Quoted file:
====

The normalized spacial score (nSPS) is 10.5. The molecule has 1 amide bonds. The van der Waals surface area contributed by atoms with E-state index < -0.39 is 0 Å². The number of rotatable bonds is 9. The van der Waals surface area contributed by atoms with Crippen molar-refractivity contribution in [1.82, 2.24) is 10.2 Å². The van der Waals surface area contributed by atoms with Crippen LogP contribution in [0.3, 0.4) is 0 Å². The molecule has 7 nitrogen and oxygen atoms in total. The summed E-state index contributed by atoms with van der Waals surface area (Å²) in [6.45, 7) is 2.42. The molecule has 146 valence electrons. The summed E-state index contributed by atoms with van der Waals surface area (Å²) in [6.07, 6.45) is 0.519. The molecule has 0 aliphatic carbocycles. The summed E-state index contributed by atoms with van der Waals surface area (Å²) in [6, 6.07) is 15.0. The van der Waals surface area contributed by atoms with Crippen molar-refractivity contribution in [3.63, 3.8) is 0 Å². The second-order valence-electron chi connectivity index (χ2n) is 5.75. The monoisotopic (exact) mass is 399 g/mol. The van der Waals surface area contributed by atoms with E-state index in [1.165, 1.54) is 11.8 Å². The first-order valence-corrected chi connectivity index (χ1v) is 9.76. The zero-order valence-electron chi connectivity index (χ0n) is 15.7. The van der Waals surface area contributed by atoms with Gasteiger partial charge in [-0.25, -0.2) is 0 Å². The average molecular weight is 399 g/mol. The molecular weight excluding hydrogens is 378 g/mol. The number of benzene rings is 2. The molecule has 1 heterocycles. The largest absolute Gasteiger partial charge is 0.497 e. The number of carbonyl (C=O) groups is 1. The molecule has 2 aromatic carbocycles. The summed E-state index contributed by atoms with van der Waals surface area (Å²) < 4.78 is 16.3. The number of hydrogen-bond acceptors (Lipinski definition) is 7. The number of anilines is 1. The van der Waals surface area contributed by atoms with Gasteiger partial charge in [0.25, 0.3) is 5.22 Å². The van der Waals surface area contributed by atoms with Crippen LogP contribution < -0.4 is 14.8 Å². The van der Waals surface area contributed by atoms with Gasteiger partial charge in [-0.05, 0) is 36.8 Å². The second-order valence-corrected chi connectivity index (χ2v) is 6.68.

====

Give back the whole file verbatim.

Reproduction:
The normalized spacial score (nSPS) is 10.5. The molecule has 1 amide bonds. The van der Waals surface area contributed by atoms with E-state index < -0.39 is 0 Å². The number of rotatable bonds is 9. The van der Waals surface area contributed by atoms with Crippen molar-refractivity contribution in [1.82, 2.24) is 10.2 Å². The van der Waals surface area contributed by atoms with Crippen LogP contribution in [0.3, 0.4) is 0 Å². The molecule has 7 nitrogen and oxygen atoms in total. The summed E-state index contributed by atoms with van der Waals surface area (Å²) in [6.45, 7) is 2.42. The molecule has 146 valence electrons. The summed E-state index contributed by atoms with van der Waals surface area (Å²) in [6.07, 6.45) is 0.519. The molecule has 0 aliphatic carbocycles. The summed E-state index contributed by atoms with van der Waals surface area (Å²) in [6, 6.07) is 15.0. The van der Waals surface area contributed by atoms with Crippen molar-refractivity contribution in [3.63, 3.8) is 0 Å². The second-order valence-electron chi connectivity index (χ2n) is 5.75. The monoisotopic (exact) mass is 399 g/mol. The van der Waals surface area contributed by atoms with E-state index in [1.165, 1.54) is 11.8 Å². The first-order valence-corrected chi connectivity index (χ1v) is 9.76. The zero-order valence-electron chi connectivity index (χ0n) is 15.7. The van der Waals surface area contributed by atoms with Gasteiger partial charge in [-0.25, -0.2) is 0 Å². The average molecular weight is 399 g/mol. The molecular weight excluding hydrogens is 378 g/mol. The number of benzene rings is 2. The molecule has 1 heterocycles. The largest absolute Gasteiger partial charge is 0.497 e. The number of carbonyl (C=O) groups is 1. The molecule has 2 aromatic carbocycles. The summed E-state index contributed by atoms with van der Waals surface area (Å²) < 4.78 is 16.3. The number of hydrogen-bond acceptors (Lipinski definition) is 7. The number of anilines is 1. The van der Waals surface area contributed by atoms with Gasteiger partial charge in [0.25, 0.3) is 5.22 Å². The van der Waals surface area contributed by atoms with Crippen LogP contribution < -0.4 is 14.8 Å². The van der Waals surface area contributed by atoms with Gasteiger partial charge in [-0.05, 0) is 36.8 Å². The second-order valence-corrected chi connectivity index (χ2v) is 6.68.